November 2006 Archives

While Al Gore’s documentary on global warming “An Inconvenient Truth” is required viewing for science students in Norway and Sweden, so far American students will still have to head to Blockbuster on their own to rent the film. According to this Washington Post opinion piece, the producers of the movie wanted to give 50,000 free DVDs to the National Science Teachers Association for distribution to schools as an educational tool, but their offer was turned down. The big reason, according to Laurie David, who wrote the article and is one of the movie’s producers, is the NSTA’s...


Up on Capitol Hill there’s a lot of talk about the possibility of fast action on the No Child Left Behind Act, which is up for reauthorization next year. But the folks over at the Thomas B. Fordham Foundation are worried that lawmakers are not prepared to tackle what they see as one of the federal education law’s biggest problems: the laser-like focus on math, reading, and sometimes science where the law calls for testing of student achievement. Critics say the result is that schools are squeezing out other subjects, like social studies, in order to focus on ...


The November issue of NEA Today includes a nice read on student gardens. The article highlights a California elementary school that has adopted a pilot gardening program. The students are tilling the soil, watching seeds grow in the classroom, and eating the fruits (and vegetables) of their labor in the cafeteria. One of the big goals of the project is to get kids interested in eating healthy, fresh food at a young age to fight the problem of childhood obesity....


Time Magazine features an essay on “the math wars” by writer Claudia Wallis, who argues that the right formula for teaching mathematics has been found, but that politics are getting in the way. She says the National Council of Teachers of Mathematics has devised some basic, but sensible methods for teaching math to American students who are faltering in comparison with their peers in places like Singapore. But she worries that the new methods will be incorrectly interpreted and result in boring math drills and could contribute to students' aversions to math....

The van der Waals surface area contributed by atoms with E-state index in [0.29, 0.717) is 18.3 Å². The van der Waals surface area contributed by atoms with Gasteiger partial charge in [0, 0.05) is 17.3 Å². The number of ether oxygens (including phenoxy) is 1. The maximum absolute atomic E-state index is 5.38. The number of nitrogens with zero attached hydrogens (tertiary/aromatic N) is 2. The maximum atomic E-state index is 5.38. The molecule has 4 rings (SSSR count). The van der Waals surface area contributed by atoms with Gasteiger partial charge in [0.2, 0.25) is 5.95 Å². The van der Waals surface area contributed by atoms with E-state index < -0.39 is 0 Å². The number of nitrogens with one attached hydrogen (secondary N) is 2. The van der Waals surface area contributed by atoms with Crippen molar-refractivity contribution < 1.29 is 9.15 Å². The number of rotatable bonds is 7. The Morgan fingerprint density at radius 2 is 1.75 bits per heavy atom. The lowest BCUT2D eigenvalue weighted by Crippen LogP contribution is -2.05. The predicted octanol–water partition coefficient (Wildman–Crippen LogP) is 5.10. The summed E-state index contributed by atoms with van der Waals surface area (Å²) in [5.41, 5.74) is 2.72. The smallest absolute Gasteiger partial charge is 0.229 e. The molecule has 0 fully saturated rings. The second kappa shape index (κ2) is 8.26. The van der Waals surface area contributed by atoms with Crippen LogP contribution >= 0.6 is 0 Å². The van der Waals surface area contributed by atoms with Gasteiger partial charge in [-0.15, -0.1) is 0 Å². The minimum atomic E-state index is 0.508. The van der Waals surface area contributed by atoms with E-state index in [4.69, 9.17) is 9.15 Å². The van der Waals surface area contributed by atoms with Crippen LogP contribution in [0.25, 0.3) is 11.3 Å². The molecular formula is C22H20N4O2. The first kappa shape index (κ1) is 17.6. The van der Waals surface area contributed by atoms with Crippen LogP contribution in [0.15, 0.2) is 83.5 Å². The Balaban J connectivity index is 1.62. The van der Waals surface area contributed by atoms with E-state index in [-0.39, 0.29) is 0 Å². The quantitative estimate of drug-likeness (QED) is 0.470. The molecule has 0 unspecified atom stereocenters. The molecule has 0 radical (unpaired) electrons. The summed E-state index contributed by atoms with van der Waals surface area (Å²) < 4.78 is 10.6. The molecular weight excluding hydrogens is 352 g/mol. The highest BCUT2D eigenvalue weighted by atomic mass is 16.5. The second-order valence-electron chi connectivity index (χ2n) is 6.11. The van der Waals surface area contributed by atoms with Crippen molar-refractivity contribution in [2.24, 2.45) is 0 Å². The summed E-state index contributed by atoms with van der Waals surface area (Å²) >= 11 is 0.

Evoking the 1984 Kevin Bacon movie “Footloose,” National Public Radio tells the story of the principal at Aliso Niguel High School in California who has banned school dances due to the suggestive nature of “freak dancing” at the gatherings. Principal Charles Salter said the sexually charged dancing was inappropriate for school and far removed from the days when school leaders wrung their hands over slow dancing. The report is part of NPR’s series of stories about the trials that face principals across the country....


Reacting to the outcome of the recent elections, several education organizations have put out statements that recap what they see as campaign successes and lay out proposals for the new, Democratically controlled Congress. In this release, Reg Weaver, the president of the National Education Association, calls the elections a “victory for children.” The president of the American Federation of Teachers, Edward J. McElroy, called the results “a rebuke to the Republican majority.” Over at the Association for Supervision and Curriculum Development that organization puts forth its hopes for the new Congressional agenda on education....


The London-based Times Education Supplement has launched a redesign of its TES magazine, a popular British education publication. This week’s issue features an article debating whether men are turning away from the teaching profession and another on how two married math teachers have perfected the art of job sharing. The magazine’s Web site also features several different blogs, which are worth taking a look at for a European perspective on education....


It’s not as if the Democrats are looking for outside advice in setting their legislative agenda now that they’ve taken over the majority in the U.S. House, but just in case they need some guidance, Chester E. Finn, president of The Fordham Foundation (and a former U.S. Department of Education official under Republican President Ronald Reagan) has a list of do’s and don’t’s for the soon-to-be new chairman of the House Education and Workforce Committee. I’m sure Rep. George Miller, a California Democrat, is listening....